Who is the greatest English-language poet of the 20th century? W.B. Yeats? Robert Frost? Wallace Stevens? W.H. Auden? A good case could be made for any of them. Still, if you’d asked this question 50 or 60 years ago, most people would have said, without hesitation, T.S. Eliot (1888-1965). In 1948, he received the Nobel Prize for literature, and soon after his verse-play “The Cocktail Party” was a hit on Broadway; in 1956, 14,000 people jammed into a Minneapolis stadium to hear him speak.
By then, “The Waste Land” was firmly established as modernist poetry’s supreme masterpiece, the verse analogue to “Ulysses” (both published in 1922). It and Eliot’s other major poems, “The Love Song of J. Alfred Prufrock” and “Four Quartets,” were appearing in freshman English textbooks, next to his ground-breaking early essays, in particular “Tradition and the Individual Talent.” Every college student could recite the opening words of “The Waste Land” — “April is the cruelest month” — and many knew, thanks to “The Hollow Men,” that the world would end “not with a bang but a whimper.”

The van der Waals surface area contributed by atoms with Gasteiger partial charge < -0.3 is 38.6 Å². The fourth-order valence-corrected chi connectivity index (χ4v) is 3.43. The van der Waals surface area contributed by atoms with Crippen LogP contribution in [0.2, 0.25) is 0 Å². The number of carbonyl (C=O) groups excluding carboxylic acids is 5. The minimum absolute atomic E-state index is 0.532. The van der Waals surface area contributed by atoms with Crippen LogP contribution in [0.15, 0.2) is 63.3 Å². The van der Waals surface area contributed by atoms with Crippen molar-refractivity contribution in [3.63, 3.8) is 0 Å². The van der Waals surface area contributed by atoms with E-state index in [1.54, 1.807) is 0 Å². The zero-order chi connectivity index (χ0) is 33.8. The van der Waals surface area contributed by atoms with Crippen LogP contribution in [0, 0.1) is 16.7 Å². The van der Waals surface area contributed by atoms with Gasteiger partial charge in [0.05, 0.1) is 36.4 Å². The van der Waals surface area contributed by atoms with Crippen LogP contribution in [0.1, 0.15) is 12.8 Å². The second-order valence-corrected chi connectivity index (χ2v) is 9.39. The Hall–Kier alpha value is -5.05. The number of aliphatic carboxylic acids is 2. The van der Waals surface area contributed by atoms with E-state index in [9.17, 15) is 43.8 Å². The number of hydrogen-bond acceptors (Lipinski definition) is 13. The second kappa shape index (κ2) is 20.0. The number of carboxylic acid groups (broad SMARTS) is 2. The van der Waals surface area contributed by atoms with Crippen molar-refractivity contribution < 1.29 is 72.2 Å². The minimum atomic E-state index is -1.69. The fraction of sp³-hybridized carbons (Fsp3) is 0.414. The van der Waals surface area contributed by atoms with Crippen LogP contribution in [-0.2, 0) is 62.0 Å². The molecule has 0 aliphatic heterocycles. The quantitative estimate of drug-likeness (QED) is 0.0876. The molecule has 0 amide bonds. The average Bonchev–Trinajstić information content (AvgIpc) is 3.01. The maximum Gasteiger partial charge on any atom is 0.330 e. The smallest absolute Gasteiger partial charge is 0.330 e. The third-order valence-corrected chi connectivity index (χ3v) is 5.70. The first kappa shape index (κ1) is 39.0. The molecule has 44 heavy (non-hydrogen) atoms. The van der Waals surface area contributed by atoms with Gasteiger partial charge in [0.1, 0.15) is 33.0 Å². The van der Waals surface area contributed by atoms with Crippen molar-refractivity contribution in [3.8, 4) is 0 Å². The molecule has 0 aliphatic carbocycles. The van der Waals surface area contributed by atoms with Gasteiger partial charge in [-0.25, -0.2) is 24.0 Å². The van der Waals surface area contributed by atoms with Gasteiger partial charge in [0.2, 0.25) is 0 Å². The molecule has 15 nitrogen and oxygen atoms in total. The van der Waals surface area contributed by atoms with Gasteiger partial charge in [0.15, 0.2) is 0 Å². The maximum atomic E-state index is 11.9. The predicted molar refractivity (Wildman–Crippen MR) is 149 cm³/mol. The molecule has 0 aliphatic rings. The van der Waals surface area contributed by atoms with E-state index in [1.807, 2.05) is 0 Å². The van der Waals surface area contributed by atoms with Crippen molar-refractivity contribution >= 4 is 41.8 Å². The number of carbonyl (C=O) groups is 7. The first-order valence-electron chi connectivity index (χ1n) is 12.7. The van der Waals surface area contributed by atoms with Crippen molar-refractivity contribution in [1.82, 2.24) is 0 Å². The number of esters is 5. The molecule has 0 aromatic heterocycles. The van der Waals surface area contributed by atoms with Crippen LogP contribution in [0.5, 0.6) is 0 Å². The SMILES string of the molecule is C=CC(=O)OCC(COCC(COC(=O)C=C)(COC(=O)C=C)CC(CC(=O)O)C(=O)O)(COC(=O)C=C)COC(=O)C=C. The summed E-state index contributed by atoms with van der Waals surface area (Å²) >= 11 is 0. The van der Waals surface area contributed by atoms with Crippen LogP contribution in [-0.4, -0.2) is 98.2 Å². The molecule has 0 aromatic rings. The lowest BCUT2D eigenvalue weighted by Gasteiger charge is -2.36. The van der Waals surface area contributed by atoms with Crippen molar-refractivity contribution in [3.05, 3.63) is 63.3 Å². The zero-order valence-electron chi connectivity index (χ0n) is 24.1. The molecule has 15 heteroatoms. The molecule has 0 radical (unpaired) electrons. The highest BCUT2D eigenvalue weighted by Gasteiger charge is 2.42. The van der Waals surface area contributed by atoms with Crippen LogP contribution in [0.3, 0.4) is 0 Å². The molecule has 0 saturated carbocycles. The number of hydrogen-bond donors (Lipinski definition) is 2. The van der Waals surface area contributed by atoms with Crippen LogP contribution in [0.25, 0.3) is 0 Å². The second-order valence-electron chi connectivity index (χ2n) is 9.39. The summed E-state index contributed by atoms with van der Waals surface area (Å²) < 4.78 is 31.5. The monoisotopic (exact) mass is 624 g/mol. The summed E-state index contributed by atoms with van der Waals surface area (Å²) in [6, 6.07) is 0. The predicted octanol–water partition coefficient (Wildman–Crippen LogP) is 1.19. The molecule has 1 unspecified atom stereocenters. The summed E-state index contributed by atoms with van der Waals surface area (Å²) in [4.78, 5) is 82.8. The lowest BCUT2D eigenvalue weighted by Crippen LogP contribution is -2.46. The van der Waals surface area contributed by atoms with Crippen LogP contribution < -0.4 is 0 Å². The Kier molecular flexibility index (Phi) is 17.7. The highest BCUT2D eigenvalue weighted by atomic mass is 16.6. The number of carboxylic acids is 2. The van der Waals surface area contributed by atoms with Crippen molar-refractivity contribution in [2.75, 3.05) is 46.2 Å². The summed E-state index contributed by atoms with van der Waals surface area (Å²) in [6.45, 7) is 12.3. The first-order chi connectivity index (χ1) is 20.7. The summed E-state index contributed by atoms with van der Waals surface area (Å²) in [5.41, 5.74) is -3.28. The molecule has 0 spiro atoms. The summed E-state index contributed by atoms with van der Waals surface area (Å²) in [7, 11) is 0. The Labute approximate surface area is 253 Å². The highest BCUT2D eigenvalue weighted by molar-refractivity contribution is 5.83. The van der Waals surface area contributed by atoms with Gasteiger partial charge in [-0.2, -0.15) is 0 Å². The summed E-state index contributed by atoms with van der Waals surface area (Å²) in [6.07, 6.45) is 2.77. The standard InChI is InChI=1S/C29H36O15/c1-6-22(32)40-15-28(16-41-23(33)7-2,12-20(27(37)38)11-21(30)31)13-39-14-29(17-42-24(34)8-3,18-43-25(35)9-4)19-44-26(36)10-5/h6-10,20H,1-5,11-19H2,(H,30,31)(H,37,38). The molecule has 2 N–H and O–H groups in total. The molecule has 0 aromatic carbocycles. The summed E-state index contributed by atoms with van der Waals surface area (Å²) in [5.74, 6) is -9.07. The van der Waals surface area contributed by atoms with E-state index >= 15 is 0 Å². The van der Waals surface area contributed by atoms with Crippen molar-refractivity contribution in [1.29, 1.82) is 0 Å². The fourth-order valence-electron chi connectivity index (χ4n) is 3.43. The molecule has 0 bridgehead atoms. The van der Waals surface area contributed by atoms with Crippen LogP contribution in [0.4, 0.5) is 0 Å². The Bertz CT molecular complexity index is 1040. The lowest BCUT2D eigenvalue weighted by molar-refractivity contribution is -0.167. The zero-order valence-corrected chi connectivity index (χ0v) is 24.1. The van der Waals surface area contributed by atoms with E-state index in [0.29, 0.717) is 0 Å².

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The Letters of T.S. Eliot: Volume 4: 1928-1929
Ed. by Valerie Eliot and John Haffenden
Yale University Press, $50